It is with great sadness that I learned this morning that Julius Shulman has passed away at the age of 98.
I struggle with finding the right words to describe someone who has done so much for architectural photography. Some say flat out that he invented it, others say that he was the pioneer of commercial photography. All agree that his style and technique was masterful and has shaped the look of architectural photography.
Julius Shulman reportedly started working with Richard Neutra in 1936 and added an impressive list of the who is who in architecture to his client list. Rudolf M. Schindler, Gregory Ain, Frank Lloyd Wrigth, Charles Eames, John Lautner, Albert Frey, Pierre Koenig are amongst some of the recognizable names who retained his services.
In January 2008 I attended an exhibition of the Getty Research Institute in conjunction with the Los Angeles Public Library in the Getty Gallery which featured 150 images. I was lucky as this event was facilitated by the ASPP and we had our own private tour with the co-curator of the exhibit Christopher James Alexander. We were let in by him into a few secrets as he led us through the show. One of which was that many of the ‘trees’ and ‘shrubs’ that were in the foreground of Julius Shulman’s images were put there by him to hide ghastly telephone polls or electrical lines.
Shulman was a stealth supporter of Los Angeles and California in general. He viewed it as his job to make things look as good as they possibly good. His images are to this day synonymous with an area – the modern architecture of the 6oties (not to be confused with contemporary architecture).His probably most famous image is Koeing’s Case Study No. 22. A bit of trivia for you here, this property is it is one of the few houses that is still occupied by the original owners and to this day looks exactly like it is. It is a very widely used location for fashion and celebrity photographers and listed with most of the major location services. Also included is an image of the famous Kaufman house in Palm Springs. Both images are from Julius Shulman and courtesy of The J. Paul Getty Trust. This house has been up for sale for a while for the bargain asking price of $22 mil (last time I checked it had not sold and I could not find an update). That house had gone into terrible disarray but had been purchased by a couple in the nineties. They went so far as to put ads in the paper in Palm Springs and asked residents to come forward if they obtained any items from the original house in a yard sale and in any condition. The house and furniture was painstakingly restored. I was lucky and produced a few photoshoots in this home and the house is simply amazing. The scoop is to be read here, note the image is from Tim Street Porter who was one of the staples of my architectural stock syndication Beateworks.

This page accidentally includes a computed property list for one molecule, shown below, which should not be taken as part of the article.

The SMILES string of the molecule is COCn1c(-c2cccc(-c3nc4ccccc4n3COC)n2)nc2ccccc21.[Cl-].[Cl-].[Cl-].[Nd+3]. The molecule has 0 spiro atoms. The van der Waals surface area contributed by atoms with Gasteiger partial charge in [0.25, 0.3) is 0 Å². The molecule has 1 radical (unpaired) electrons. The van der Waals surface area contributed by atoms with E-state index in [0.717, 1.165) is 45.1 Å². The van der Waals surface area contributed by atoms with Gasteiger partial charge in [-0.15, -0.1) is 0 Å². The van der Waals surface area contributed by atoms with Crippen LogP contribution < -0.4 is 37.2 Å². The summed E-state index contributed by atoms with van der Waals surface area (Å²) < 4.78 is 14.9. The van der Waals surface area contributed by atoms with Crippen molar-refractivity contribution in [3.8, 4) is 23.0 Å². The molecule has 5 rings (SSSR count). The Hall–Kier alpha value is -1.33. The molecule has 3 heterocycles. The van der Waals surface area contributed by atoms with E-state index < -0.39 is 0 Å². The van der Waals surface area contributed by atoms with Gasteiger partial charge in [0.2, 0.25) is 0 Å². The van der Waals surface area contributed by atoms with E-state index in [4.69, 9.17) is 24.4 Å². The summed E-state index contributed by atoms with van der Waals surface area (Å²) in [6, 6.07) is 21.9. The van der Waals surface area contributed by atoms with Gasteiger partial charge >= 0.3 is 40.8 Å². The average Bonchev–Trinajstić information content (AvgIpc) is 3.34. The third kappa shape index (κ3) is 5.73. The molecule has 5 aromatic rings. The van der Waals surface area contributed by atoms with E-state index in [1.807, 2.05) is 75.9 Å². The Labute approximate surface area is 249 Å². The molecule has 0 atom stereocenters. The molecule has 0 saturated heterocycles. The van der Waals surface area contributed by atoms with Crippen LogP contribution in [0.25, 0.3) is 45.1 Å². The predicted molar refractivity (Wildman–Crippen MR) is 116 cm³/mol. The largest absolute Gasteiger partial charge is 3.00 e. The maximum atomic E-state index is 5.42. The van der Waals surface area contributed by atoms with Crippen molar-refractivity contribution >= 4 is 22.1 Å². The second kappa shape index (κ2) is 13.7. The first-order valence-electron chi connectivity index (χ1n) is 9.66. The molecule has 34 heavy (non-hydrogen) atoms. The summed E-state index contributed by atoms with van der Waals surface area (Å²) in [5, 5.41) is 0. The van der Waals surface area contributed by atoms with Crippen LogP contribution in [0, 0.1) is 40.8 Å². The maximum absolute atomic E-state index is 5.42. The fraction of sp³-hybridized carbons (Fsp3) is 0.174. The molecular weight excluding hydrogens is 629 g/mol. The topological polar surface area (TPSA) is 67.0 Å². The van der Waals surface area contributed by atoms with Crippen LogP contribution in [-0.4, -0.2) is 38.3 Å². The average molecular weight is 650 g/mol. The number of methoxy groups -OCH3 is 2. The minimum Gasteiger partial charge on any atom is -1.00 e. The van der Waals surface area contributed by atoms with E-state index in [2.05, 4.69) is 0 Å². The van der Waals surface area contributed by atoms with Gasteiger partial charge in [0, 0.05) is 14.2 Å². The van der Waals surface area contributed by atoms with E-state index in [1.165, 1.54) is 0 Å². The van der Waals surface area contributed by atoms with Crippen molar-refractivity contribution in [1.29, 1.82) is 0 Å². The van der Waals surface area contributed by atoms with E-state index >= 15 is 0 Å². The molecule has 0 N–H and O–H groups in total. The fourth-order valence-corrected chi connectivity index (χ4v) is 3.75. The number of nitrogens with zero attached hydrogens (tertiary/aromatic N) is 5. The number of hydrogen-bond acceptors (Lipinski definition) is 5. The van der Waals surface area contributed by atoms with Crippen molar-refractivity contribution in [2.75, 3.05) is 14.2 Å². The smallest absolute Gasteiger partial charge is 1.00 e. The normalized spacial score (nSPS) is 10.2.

Julius Shulman will be sorely missed in our photographic community. How can you be anything but in awe of a pioneer who kept active until his 90ties! If you want to have a piece of Julius Shulman – check with the Getty Museum for exhibits and my personal favorite, treat yourself to this book.
The Getty Museum acquired the life works of Julius Shulman and they are in excellent hands there. It contains over 260,000 negatives, vintage and modern prints. The Shulman archive is also open for research. Details here.
Watch this beautiful video of publisher Benedikt Taschen speaking with Julius Shulman here.
Here is an article from the LA Times from July 17th.
Remembering Julius Shulman from The Best of NY Times.
Please read more here: The Getty: Julius Shulman, Modernity and the Metropolis